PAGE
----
At least here in New York. I live in the southern tier, land of rolling hills and forests and hayfields. Underneath is all is the Marcellus Shale, a much-coveted resource that energy companies would like to convert from cold hard rock to cold hard cash.
With so much potential wealth beneath our feet you'd think we'd be inundated with leasing agents. If it weren't for the DEC's year-long break to prepare a Supplemental Generic Environmental Impact Statement (SGEIS) we would be. Still, even though DEC is not handing out permits for horizontal drilling in the Marcellus, they will soon. In fact, Fortuna Energy has 11 applications pending in our little town andn I am sure there are more on the way.
Once DEC approves their final version of the SGEIS the land rush will begin in earnest. You see, to drill a well a company has to show that 60 percent of the land in the drilling unit is leased. What happens to those not leased? If their land falls within a drilling unit, their gas is taken through a process called "Compulsory Integration".
Now some landmen, when they come to your door, speak of "compulsory integration" in much the same tone as "the goblins 'll get ya if ya don't watch out".
It doesn't matter that you might not want to lease or have drilling anywhere near your farm or water well. What matters for the DEC is that they can assure that the mineral resources are extracted in the most efficient manner possible. So they pull you in kicking and screaming.
Still, they do have some rules to protect you - er, to make sure that you receive "just" compensation for the extracted gas. And those rules are what compulsory integration is about. Basically they assure that a landowner will receive at least 12.5 percent royalty for gas removed.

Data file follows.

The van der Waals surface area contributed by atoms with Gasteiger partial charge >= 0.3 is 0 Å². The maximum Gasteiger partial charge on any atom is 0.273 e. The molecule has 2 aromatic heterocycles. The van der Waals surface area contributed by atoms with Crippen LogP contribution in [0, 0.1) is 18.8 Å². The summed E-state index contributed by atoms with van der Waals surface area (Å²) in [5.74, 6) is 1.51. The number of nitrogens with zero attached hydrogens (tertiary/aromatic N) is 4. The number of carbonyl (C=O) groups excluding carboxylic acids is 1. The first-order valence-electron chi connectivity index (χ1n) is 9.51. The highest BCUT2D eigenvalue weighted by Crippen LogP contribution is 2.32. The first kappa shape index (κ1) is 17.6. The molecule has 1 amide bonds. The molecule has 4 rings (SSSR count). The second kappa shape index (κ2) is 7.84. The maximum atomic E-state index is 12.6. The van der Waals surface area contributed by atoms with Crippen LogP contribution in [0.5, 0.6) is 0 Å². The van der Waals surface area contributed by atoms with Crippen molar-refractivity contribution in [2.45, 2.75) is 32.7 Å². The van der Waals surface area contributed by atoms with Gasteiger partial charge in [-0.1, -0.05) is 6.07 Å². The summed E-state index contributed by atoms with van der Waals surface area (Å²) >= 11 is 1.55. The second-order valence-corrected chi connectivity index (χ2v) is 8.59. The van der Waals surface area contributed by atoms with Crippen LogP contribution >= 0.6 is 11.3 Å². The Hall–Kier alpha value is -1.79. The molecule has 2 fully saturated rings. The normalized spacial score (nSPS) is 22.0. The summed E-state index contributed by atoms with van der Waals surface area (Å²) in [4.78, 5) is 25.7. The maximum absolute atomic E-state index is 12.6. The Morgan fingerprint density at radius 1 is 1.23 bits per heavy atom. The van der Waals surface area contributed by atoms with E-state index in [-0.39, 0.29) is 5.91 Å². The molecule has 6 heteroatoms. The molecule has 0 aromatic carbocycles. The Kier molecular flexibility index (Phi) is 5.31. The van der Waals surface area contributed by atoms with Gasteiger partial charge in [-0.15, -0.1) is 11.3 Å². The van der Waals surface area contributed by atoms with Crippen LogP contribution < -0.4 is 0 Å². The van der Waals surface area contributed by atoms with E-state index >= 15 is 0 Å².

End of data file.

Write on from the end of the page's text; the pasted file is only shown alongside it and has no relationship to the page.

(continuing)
Maybe that was OK back in the 1800's when that rule was first written. But now, with landowner groups negotiating for 20 percent and higher royalties, the state's "protection" seems more like a rip-off.
Well, say the gas folks, that's only the floor. The person who is forced - er, "integrated" into the unit will receive the lowest royalty on the unit leases. So if that's 20 percent, they're doing well. BUT given that many of the leases were signed when 12.5 percent was the "going rate" it looks like integrated landowners are screwed.
Not so fast, say the gas folks. Landowners can choose to be "participating owners" in the gas well. That means you take on some risk - such as covering your part of the cost for drilling the well - but you receive 100 percent of the royalties. For your portion of the well.
Or you can be a "non-participating owner". Instead of forking over the money upfront, you pay a "risk penalty" of 200 percent, plus your costs - a grand total of 300 percent - before you see any income. But hey, once the costs are recovered, you get to cash those royalty checks.
There are some other options. One idea landowners have considered is incorporating as an LLC and leasing their land to their LLC. The royalty set-up is better, but at this point the insurance agents and lawyers don't seem to be too sure about liability issues.
Some neighbors in the next town over had their own creative solutions to compulsory integration. You can read about it here.